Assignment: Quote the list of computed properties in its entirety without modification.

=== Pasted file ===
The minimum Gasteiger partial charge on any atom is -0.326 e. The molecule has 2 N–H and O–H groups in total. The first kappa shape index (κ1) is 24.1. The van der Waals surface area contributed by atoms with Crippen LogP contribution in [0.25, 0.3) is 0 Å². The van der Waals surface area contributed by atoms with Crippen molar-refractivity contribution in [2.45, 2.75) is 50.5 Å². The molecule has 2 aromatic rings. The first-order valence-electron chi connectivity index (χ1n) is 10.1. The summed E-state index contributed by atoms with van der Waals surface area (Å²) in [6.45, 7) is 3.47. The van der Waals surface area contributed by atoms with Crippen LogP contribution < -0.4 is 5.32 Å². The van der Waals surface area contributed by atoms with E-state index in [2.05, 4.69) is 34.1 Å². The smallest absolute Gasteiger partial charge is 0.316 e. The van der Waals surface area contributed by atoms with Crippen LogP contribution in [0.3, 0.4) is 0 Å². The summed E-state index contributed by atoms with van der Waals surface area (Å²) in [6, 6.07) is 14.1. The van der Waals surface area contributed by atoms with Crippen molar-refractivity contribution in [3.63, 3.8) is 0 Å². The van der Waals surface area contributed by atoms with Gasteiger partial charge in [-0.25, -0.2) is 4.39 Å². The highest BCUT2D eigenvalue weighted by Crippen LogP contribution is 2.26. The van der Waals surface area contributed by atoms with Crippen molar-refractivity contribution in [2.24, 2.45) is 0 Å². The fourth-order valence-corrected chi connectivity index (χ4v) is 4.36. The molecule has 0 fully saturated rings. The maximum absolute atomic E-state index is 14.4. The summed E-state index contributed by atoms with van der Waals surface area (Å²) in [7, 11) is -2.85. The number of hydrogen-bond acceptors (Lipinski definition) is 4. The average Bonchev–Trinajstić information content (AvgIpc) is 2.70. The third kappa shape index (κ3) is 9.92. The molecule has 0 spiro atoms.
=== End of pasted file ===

The minimum Gasteiger partial charge on any atom is -0.326 e. The molecule has 2 N–H and O–H groups in total. The first kappa shape index (κ1) is 24.1. The van der Waals surface area contributed by atoms with Crippen LogP contribution in [0.25, 0.3) is 0 Å². The van der Waals surface area contributed by atoms with Crippen molar-refractivity contribution in [2.45, 2.75) is 50.5 Å². The molecule has 2 aromatic rings. The first-order valence-electron chi connectivity index (χ1n) is 10.1. The summed E-state index contributed by atoms with van der Waals surface area (Å²) in [6.45, 7) is 3.47. The van der Waals surface area contributed by atoms with Crippen LogP contribution < -0.4 is 5.32 Å². The van der Waals surface area contributed by atoms with E-state index in [2.05, 4.69) is 34.1 Å². The smallest absolute Gasteiger partial charge is 0.316 e. The van der Waals surface area contributed by atoms with Crippen LogP contribution in [0.3, 0.4) is 0 Å². The summed E-state index contributed by atoms with van der Waals surface area (Å²) in [6, 6.07) is 14.1. The van der Waals surface area contributed by atoms with Crippen molar-refractivity contribution in [3.63, 3.8) is 0 Å². The van der Waals surface area contributed by atoms with Gasteiger partial charge in [-0.25, -0.2) is 4.39 Å². The highest BCUT2D eigenvalue weighted by Crippen LogP contribution is 2.26. The van der Waals surface area contributed by atoms with Crippen molar-refractivity contribution in [2.24, 2.45) is 0 Å². The fourth-order valence-corrected chi connectivity index (χ4v) is 4.36. The molecule has 0 fully saturated rings. The maximum absolute atomic E-state index is 14.4. The summed E-state index contributed by atoms with van der Waals surface area (Å²) in [7, 11) is -2.85. The number of hydrogen-bond acceptors (Lipinski definition) is 4. The average Bonchev–Trinajstić information content (AvgIpc) is 2.70. The third kappa shape index (κ3) is 9.92. The molecule has 0 spiro atoms.